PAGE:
10 March 2004

Ebert understands what a review should do

Okay, I'm never going forgive him for his positive review of Spawn. But Roger Ebert really understands that while it's often helpful for him to tell you whether or not he liked the movie, the point is to do so in service of making clear whether or not the reader will like the movie. On the way, he often offers you a witticism, an observation about life or art, encouragement to try something different from your usual movie fare, or some insight into how movies work. But helping you judge whether you will like a picture comes first.

Consider his recent review of Hidalgo.

This is a movie that has: Concealed pits in the sand with sharpened stakes at the bottom; exotic sprawling villas made with corridors and staircases and balconies and rooftops where countless swordsmen can leap forward to their doom; sandstorms that can be outrun by a horse like Hidalgo; tents as large and elaborately furnished as a Malcolm Forbes birthday party; blazing closeups of the pitiless sun; poisoned oases; tantalizing mirages; parched lips; six-shooters, whips, daggers, and ... no, I don't think there were any asps. Some will complain that Hidalgo magically arrives on the scene whenever Hopkins whistles, but Hidalgo knows that if he could whistle, Hopkins would be right there for him, too.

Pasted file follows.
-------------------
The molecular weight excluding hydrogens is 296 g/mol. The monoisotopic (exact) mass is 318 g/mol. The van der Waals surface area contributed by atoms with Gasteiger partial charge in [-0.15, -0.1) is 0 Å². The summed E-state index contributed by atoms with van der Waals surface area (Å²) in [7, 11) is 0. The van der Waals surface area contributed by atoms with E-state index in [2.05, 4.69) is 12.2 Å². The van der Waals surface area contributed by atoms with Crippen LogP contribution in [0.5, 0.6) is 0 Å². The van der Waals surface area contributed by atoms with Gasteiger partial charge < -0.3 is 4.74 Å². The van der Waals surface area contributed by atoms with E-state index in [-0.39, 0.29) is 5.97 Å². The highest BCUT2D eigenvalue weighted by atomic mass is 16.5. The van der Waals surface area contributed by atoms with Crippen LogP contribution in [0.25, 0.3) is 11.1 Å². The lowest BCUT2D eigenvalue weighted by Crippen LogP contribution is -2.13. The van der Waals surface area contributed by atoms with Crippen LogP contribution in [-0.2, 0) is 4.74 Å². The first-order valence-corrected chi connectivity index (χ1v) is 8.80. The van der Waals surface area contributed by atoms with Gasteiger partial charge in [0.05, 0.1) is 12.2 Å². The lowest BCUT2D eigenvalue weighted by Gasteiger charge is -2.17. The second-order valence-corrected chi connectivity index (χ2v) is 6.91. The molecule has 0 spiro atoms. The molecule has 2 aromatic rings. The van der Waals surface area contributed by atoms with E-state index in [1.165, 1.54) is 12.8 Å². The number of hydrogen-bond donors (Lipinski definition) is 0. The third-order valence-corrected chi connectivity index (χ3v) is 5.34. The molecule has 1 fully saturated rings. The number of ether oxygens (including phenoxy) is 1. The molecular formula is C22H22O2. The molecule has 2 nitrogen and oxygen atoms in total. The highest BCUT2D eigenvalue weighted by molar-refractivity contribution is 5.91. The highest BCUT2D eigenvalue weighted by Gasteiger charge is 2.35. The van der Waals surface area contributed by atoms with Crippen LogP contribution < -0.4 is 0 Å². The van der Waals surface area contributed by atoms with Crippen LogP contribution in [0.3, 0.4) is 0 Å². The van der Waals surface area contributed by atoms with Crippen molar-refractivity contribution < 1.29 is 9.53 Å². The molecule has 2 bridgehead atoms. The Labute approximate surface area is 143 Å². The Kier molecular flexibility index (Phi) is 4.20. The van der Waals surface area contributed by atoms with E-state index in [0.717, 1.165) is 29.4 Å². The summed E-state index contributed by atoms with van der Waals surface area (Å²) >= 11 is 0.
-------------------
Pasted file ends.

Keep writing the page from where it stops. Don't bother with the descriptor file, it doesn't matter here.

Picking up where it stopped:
I have done my duty. Not a moviegoer alive will be able to attend Hidalgo and claim that I have not painted an accurate portrait of the film.

Whether you like movies like this, only you can say. But if you do not have some secret place in your soul that still responds even a little to brave cowboys, beautiful princesses and noble horses, then you are way too grown up and need to cut back on cable news. And please ignore any tiresome scolds who complain that the movie is not really based on fact. Duh.

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